The difference between type 1 and type 2 diabetes.

The Difference Between Type 1 and Type 2 Diabetes

Discreet, On-The-Go, All-In-One Glucose Checks

Diabetes is a chronic health condition that affects how your body turns food into fuel or energy. If not properly managed, diabetes can damage the blood vessels and, consequently, affect many parts of the body, including the heart, nerves, kidneys, feet, eyes, mouth, ears, and brain. According to the World Health Organization, approximately 422 million people worldwide are living with diabetes.

Aside from gestational diabetes, there are two primary classifications of diabetes: Type 1 and Type 2. While both types of diabetes affect the ability to regulate blood glucose (blood sugar) levels, there are several key differences.

Key Takeaways: Difference Between Type 1 and Type 2 Diabetes:

  • If you have Type 1 diabetes, your pancreas can’t produce insulin (or produces very small amounts of insulin).
  • If you have Type 2 diabetes, your pancreas can still produce insulin, but your body doesn’t use it effectively. 

Key Diabetes Terminology

To understand the difference between Type 1 and Type 2 diabetes, you’ll need to know a few essential concepts:

Important Diabetes Terminology
Glucose Glucose is a type of sugar that serves as the primary source of energy for the brain and body. Glucose has two primary sources: the food you eat and your liver. The liver produces, stores, and releases glucose depending on your body's needs.
Insulin For your body to use glucose as energy, a hormone called insulin is needed to allow your cells to absorb glucose from your blood.
Pancreas In healthy individuals, the pancreas produces insulin to help regulate blood glucose levels.

The Difference Between Type 1 and Type 2 Diabetes

The primary difference between Type 1 and Type 2 diabetes relates to the ability to produce insulin. However, there are several other significant differences to be aware of.

Type 1 vs. Type 2 Diabetes
Characteristic Type 1 Diabetes Type 2 Diabetes
Prevalence of Type 1 vs. Type 2 in USA Accounts for ~5% of diabetes diagnoses Accounts for ~90-95% of diabetes diagnoses
Potential Causes/Risk Factors
  • Hypothesized to be caused by an autoimmune reaction
  • Likely multifactorial with potential environmental (e.g., viruses) and genetic triggers
  • Physical inactivity
  • Being overweight or obese
  • Insulin resistance
  • Carrying certain genes
  • Race
Prevention Potential preventable Preventable (or delayable) with early detection and lifestyle changes
Insulin Production The pancreas is unable to produce insulin (or produces very small amounts of insulin). The pancreas is able to produce insulin, but the body is unable to use it effectively.
Average Age of Diagnosis Typically diagnosed around 13 or 14 years of age, though it can develop at any age. Typically diagnosed in adults over 45 years of age, though an increasing number of children are being diagnosed.
Symptoms Frequent urination
Increased thirst
Fatigue and tiredness
Blurred vision
Impaired wound healing
Hunger despite eating
Weight loss despite eating more (Type 1)
Numbness, tingling, or pain in the hands or feet (Type 2)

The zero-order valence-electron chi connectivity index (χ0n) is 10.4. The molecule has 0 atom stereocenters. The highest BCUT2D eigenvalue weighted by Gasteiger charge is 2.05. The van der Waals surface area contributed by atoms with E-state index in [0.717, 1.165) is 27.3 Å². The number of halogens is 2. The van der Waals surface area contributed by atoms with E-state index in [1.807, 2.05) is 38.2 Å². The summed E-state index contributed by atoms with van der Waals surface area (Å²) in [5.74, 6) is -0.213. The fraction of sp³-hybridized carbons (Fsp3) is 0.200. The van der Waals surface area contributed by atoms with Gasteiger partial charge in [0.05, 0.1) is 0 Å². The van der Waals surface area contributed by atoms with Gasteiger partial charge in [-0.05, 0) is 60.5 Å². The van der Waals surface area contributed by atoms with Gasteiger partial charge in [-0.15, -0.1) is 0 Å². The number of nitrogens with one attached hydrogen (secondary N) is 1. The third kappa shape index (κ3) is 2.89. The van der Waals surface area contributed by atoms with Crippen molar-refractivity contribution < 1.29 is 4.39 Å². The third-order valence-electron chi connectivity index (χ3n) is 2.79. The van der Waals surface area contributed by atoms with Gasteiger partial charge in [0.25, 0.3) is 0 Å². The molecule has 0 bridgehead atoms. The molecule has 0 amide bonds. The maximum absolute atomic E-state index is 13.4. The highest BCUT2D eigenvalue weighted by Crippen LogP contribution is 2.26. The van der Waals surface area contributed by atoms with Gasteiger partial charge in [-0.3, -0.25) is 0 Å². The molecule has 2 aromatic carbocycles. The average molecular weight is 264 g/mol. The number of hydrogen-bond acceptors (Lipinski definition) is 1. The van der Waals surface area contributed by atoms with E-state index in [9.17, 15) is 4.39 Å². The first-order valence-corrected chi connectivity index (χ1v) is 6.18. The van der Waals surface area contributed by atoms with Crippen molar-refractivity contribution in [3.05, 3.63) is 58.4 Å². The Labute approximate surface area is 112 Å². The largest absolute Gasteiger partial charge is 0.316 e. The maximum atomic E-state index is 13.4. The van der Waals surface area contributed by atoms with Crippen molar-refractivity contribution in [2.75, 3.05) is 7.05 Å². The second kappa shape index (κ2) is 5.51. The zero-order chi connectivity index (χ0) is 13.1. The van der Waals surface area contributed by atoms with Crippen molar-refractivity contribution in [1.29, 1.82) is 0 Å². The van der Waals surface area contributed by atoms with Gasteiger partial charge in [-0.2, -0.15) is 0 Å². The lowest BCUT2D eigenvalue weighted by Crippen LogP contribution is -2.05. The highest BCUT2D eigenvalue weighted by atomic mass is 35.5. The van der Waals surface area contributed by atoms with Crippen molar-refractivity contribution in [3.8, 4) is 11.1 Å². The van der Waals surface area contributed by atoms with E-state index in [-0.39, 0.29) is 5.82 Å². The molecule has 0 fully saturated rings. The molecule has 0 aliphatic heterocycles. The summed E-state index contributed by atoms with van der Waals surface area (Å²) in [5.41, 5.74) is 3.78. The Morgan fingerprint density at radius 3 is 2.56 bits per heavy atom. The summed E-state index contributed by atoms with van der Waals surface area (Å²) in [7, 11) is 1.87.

Treatment Regimen
  • Healthy eating
  • Regular exercise
  • Oral glucose-lowering medications (sometimes needed)
  • Insulin injections (sometimes needed)
Frequency of Glucose Checks
  • Generally check blood sugar four to ten times a day.
  • Generally check blood sugar one to two times a day (possibly more if on insulin).
Possible Complications Heart disease
Chronic kidney disease
Diabetic neuropathy 
Sight problems or vision loss (e.g., diabetic retinopathy, macular edema, cataracts, glaucoma)
Dental problems (e.g., tooth decay, cavities, gum disease)
Hearing problems (e.g., impaired hearing or hearing loss)
Alzheimer’s and other causes of dementia

The Importance of Blood Glucose Checks

Although there is a difference between Type 1 and Type 2 diabetes, they both require daily management. One of the most important parts of daily self-management is checking your blood glucose levels. After all, it’s the only way to know if you’re in your target range and if your diabetes management plan is working.

Despite the importance of regular blood glucose checks, they can feel like the most cumbersome part of daily management. It’s not always possible to find a private place to test, and not everyone living with diabetes wants the world to know about their condition. If you’re looking for a simpler, discreet blood glucose monitor, you may consider trying an automatic glucose monitor (ABGM), like the POGO Automatic® Monitor, which allows for lancing and blood collection in a single step. Just press the button, and you’re good to Pogo.

Discreet, on-the-go, all-in-one glucose testing.

POGO Automatic is the only FDA-cleared blood glucose monitor that lances and collects blood automatically, in one simple step, with its 10-test cartridge technology, eliminating the need to carry separate lancets and test strips. Reach out today to learn more about how you can check your blood without interrupting your day.

 Jaclyn Owens, product director specializing in diabetes management tools

Jaclyn Owens

Jaclyn Owens is a product director specializing in diabetes management tools. She is committed to using technology to empower people with diabetes and help them take control of their health.


All content on this website is for educational purposes only and does not replace the guidance of your healthcare practitioner. Always seek the advice of your physician or other qualified healthcare provider with any questions you may have regarding a medical condition or treatment and before undertaking a new healthcare regimen, and never disregard professional medical advice or delay in seeking it because of something you have read on this website.

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